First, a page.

Do you think that VR games are going to become as popular as traditional games in the future?
I think there will be a huge amount of uptake and I think we are going to see some genuinely fantastic games that have the quality and longevity to match traditional games.  This will be the difference between VR and the other ‘next-big-thing’ movements like Kinect, Wii and 3D that ultimately didn’t deliver.

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What is your dream project for the Oculus Rift?
I think character interaction in particular could be extremely intereting  and something I would like to explore in the future.  I think a project with the attention to detail on characters from the likes of Heavy Rain and LA Noire coupled with the ever shifting narrative direction of the Telltale games would be great.  I think a project that delivered ultimate presence and a real sense of empathy to virtual characters coupled with a non-linear, procedural narrative shaped by your choices/personality would be amazing.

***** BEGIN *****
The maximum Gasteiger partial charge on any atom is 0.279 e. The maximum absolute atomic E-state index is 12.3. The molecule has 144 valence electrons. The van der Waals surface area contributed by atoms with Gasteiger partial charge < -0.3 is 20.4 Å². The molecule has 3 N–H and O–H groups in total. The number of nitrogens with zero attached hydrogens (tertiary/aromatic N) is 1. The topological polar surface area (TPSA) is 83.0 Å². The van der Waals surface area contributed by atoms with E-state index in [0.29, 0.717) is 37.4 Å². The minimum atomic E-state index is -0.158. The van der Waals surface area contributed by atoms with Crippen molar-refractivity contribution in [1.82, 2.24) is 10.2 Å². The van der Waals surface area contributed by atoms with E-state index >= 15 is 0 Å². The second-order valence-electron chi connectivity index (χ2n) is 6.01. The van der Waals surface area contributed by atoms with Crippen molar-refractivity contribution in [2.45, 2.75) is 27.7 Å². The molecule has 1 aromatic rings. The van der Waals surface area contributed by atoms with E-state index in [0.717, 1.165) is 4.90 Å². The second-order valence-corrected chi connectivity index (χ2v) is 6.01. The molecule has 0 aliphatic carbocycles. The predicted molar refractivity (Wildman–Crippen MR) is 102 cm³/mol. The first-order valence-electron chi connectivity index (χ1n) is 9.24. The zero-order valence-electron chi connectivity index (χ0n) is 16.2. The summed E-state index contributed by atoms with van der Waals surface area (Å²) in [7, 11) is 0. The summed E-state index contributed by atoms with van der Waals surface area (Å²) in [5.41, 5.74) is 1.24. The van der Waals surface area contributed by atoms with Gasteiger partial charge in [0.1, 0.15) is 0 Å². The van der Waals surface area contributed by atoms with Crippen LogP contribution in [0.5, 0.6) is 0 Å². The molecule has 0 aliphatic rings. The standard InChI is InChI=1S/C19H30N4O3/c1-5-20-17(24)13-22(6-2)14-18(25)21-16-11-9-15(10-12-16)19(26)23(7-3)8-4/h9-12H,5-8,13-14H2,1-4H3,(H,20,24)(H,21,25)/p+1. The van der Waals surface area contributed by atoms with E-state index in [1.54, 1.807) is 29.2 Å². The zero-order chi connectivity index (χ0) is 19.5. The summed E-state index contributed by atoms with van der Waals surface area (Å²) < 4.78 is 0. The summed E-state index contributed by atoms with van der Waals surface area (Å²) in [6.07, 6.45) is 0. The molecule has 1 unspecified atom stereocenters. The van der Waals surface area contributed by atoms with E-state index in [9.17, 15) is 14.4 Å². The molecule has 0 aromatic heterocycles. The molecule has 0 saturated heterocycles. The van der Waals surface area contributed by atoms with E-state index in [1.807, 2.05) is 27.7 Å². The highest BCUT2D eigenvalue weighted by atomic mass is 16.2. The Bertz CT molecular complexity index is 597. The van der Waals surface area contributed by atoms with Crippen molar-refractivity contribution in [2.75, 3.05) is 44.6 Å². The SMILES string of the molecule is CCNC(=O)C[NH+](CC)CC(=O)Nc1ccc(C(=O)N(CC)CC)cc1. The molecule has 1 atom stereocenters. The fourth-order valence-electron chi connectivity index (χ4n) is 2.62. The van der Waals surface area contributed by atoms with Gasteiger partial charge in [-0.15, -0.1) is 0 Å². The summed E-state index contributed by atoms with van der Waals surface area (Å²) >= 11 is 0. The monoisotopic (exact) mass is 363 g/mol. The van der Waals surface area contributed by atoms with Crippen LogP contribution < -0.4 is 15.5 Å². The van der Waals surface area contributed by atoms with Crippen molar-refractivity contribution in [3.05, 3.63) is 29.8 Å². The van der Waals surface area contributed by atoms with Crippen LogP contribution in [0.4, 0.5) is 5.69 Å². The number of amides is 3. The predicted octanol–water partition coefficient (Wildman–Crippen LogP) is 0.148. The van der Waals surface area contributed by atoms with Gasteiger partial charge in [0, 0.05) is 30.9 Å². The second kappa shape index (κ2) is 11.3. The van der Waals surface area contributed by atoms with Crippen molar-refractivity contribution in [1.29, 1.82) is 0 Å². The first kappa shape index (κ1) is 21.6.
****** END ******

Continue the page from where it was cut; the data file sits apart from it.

Which future do you see for virtual reality? Do you think is something that can change the way people live? If yes, how?
I hope it will be taken up as more as an entertainment device like a games console or television and is something that people spend only a small amount of time enjoying.  That’s not to say the experiences couldn’t change the way your live – films, music, art etc have the ability to change the way one sees the world and I don’t see why a Virtual Reality experience couldn’t do the same.  I wouldn’t however like to see VR replacing experiences that people would traditional do in the company of each other such as schooling, TV, outdoor activities, social interaction etc.

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A proposito dell'autore

Guglielmo De Gregori
Editor ­in­ Chief

Dopo aver visto ogni fotogramma di Ghost in the Shell e Blade Runner, la sua vita non è stata più la stessa. Crede nel transumanesimo, aspetta ogni giorno l’arrivo della singolarità e il momento in cui potrà sostituire il suo corpo con una controparte sintetica. Nel frattempo, inganna l’attesa con la fantascienza, i videogiochi e, naturalmente, la realtà virtuale.